Corticosteroids have been linked to various neuropsychiatric adverse effects, including mood disorders. This case study describes a post-surgical manic episode (spinal meningioma ablation D11-D12) in a 57-year-old female patient on corticosteroids. This presentation aims to highlight corticosteroids’ potential psychiatric adverse effects and to emphasize the importance of recognizing and treating such complications. In this case, the management strategy involved discontinuing corticosteroids, initiating mood-stabilizing medications, and closely monitoring the symptoms. A mood stabilizer and a second-generation antipsychotic were administered to the patient to treat transient manic symptoms and prevent relapse. After discontinuing corticosteroids and beginning therapy with mood stabilizers, the patient’s bipolar symptoms improved. Psychoeducation and therapeutic support were provided to aid the patient in managing acute symptoms and encourage adherence to the treatment plan. As anxiety persisted after manic symptoms were controlled, the case management involved a psychotherapy technique facilitated by virtual reality. Relaxation breathing techniques were emulated through a virtual reality Oculus Quest 2 headset, improving patient-physician trust, subjectively relieving correlated anxiety, and ensuring therapeutic compliance during the admission and at home. Healthcare professionals must be vigilant to identify and effectively treat these complications of steroid anti-inflammatory medication. Immediate cessation of corticosteroids, the initiation of mood stabilizers and psychoeducation are essential for managing these cases. By presenting this case report, we hope to increase healthcare professionals’ awareness on the psychiatric consequences of corticosteroid use, the necessity of a multidisciplinary therapeutic approach, and the role of add-on virtual reality as integrated, personalized patient care to alleviate anxiety.
Administrarea de antiinflamatoare steroidiene este asociată cu efecte adverse neuropsihiatrice, precum tulburările de afective. Acest studiu de caz descrie un episod maniacal cu debut postchirurgical (ablaţia meningiomului spinal D11-D12) la o pacientă de 57 de ani tratată cu corticosteroizi. Această prezentare de caz îşi propune să evidenţieze potenţialele efecte adverse psihiatrice ale corticosteroizilor şi să sublinieze importanţa recunoaşterii şi tratării unor asemenea complicaţii. În acest caz, strategia de management a implicat întreruperea corticosteroizilor, iniţierea medicaţiei timostabilizatoare şi monitorizarea atentă a simptomelor. Un stabilizator de dispoziţie şi un antipsihotic de a doua generaţie au fost administrate pacientei pentru a trata simptomele maniacale şi pentru a preveni recăderea. După întreruperea corticosteroizilor şi începutul terapiei cu stabilizatori ai dispoziţiei, simptomele maniacale ale pacientei s-au îmbunătăţit. Psihoeducaţia şi sprijinul terapeutic au fost oferite pentru a ajuta pacienta în gestionarea simptomelor acute şi pentru a încuraja aderarea la planul de tratament. Deoarece anxietatea a persistat după ce simptomele maniacale au fost controlate, managementul cazului a inclus tehnici de psihoterapie facilitate de realitatea virtuală. Tehnicile de respiraţie de relaxare au fost emulate printr-o cască de realitate virtuală Oculus Quest 2, având ca efect consolidarea relaţiei medic-pacient, ameliorarea subiectivă a anxietăţii şi asigurarea complianţei terapeutice în timpul internării şi la domiciliu. Profesioniştii din domeniul sănătăţii mintale trebuie să fie vigilenţi pentru a identifica şi trata în mod eficient aceste complicaţii ale medicamentelor antiinflamatoare steroidiene. Oprirea imediată a corticosteroizilor, iniţierea stabilizatorilor de dispoziţie şi psihoeducaţia sunt esenţiale pentru gestionarea acestor cazuri. Prin prezentarea acestui caz, sperăm să creştem nivelul de conştientizare al profesioniştilor din domeniul sănătăţii cu privire la consecinţele psihiatrice ale consumului de corticosteroizi, să subliniem necesitatea unei abordări terapeutice multidisciplinare şi, nu în ultimul rând, rolul realităţii virtuale ca interfaţă de îngrijire personalizată a pacientului pentru atenuarea anxietăţii.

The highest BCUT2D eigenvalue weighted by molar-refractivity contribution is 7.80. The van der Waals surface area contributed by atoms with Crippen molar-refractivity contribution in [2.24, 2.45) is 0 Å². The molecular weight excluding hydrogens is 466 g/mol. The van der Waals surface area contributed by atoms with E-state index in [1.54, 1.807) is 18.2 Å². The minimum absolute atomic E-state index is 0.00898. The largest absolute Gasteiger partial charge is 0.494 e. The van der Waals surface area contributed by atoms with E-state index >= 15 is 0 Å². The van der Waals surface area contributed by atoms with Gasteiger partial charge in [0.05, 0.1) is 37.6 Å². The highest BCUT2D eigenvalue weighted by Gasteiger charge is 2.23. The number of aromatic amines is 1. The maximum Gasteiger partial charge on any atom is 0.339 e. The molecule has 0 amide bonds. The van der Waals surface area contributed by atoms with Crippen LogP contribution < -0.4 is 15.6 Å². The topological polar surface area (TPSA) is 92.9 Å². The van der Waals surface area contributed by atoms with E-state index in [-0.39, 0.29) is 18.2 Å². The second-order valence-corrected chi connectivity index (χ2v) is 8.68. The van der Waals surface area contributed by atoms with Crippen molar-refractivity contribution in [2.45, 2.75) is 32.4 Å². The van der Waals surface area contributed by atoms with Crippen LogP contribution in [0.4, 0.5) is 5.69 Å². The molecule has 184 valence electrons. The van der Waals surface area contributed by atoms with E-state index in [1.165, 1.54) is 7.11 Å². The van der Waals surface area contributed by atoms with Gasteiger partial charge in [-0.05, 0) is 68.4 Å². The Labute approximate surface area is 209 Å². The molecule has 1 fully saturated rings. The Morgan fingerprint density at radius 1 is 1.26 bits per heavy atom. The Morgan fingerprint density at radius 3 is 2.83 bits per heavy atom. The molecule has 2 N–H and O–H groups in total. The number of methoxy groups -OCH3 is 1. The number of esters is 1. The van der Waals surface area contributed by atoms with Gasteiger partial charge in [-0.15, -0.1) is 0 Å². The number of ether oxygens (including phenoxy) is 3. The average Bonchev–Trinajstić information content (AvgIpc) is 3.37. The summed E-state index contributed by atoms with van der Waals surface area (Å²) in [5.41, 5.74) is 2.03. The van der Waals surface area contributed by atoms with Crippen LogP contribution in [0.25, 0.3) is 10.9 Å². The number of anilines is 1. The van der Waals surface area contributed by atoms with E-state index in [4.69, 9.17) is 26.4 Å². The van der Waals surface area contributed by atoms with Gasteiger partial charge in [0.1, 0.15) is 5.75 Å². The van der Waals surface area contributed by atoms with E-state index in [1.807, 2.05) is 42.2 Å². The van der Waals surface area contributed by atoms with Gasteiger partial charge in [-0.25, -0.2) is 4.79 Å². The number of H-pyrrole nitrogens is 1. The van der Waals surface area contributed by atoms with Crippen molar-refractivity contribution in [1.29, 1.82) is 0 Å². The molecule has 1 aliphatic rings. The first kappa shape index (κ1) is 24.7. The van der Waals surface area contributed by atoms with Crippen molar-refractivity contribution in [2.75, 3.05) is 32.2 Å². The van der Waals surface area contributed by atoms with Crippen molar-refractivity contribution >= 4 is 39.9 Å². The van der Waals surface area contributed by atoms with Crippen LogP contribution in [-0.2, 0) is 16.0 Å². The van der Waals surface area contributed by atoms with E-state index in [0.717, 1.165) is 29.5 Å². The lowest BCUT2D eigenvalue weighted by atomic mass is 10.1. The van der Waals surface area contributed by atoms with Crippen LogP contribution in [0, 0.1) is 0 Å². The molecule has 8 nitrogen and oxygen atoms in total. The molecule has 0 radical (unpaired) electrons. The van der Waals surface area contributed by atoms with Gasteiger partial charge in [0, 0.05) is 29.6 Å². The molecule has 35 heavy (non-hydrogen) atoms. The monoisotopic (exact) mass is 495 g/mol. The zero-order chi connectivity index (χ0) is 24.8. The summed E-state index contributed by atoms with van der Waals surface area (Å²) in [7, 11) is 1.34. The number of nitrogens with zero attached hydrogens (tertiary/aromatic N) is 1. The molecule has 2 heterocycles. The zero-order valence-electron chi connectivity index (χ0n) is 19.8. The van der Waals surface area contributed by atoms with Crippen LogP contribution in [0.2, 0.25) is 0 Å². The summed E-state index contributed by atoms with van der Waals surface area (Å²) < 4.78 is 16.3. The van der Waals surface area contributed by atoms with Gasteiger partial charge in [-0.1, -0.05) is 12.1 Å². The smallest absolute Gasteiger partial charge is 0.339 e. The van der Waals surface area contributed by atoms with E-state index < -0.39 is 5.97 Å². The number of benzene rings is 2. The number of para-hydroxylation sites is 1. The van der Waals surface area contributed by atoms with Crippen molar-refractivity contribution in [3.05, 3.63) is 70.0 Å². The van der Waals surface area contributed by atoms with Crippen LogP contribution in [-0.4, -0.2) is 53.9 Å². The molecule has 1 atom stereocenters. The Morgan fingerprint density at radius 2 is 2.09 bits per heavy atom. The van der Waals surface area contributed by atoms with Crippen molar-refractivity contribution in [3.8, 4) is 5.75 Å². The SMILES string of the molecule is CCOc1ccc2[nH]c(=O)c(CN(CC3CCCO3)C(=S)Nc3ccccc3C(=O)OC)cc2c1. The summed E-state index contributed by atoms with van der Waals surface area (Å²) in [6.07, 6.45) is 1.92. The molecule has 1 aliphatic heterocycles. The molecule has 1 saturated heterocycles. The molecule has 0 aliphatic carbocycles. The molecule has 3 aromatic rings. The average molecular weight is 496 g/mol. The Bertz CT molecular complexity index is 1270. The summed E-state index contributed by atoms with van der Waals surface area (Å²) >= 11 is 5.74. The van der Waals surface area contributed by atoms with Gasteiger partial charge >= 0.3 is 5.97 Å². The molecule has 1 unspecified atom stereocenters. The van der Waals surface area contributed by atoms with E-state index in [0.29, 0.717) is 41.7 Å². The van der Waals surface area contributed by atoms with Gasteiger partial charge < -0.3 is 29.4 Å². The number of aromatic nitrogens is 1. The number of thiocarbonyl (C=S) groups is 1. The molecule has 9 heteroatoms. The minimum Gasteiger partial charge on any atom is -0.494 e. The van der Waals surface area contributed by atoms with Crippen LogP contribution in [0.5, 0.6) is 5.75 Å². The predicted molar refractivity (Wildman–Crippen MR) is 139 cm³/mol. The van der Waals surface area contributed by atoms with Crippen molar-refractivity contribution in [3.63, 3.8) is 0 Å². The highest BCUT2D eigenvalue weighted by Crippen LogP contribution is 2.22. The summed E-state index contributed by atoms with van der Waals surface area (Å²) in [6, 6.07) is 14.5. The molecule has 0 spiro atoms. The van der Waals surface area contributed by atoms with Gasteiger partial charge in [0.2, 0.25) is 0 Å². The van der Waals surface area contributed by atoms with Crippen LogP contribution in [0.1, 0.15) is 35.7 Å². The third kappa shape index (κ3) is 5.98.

Corticosteroids, widely used for their potent anti-inflammatory and immunosuppressive properties, have been linked to neuropsychiatric side effects, including mood disorders. Most patients develop adverse psychiatric symptoms within the first week of corticosteroid administration, and 90% within six weeks. Prednisolone was most often associated with psychiatric disorders, and women were more likely to develop them.
Corticosteroid-induced manic episodes are relatively uncommon but clinically significant. Corticosteroids are commonly prescribed to medical and surgical patients, but the incidence, presentation and treatment of neuropsychiatric manifestations have not been widely studied. Corticosteroids have been used for over 60 years to treat a variety of pathologies, with up to 10% of inpatients receiving corticosteroids and 2-3% of the general population being on long-term glucocorticoid treatment(1). A large study from the United Kingdom found that suicides and suicide attempts were seven times more prevalent in those who were prescribed steroids for a condition than in those who had not received the medication(2). A retrospective descriptive study from April 2023 found that anxiety was the most common psychiatric disorder, followed by psychological, sexual dysfunction, and affective disorders(3). We present a case of corticosteroid-induced mania and psychosis, emphasizing a highly unusual course and resolution. The incidence, risk factors and treatment options are discussed. The case management included a virtual reality-facilitated psychotherapy approach for alleviating concurrent anxiety.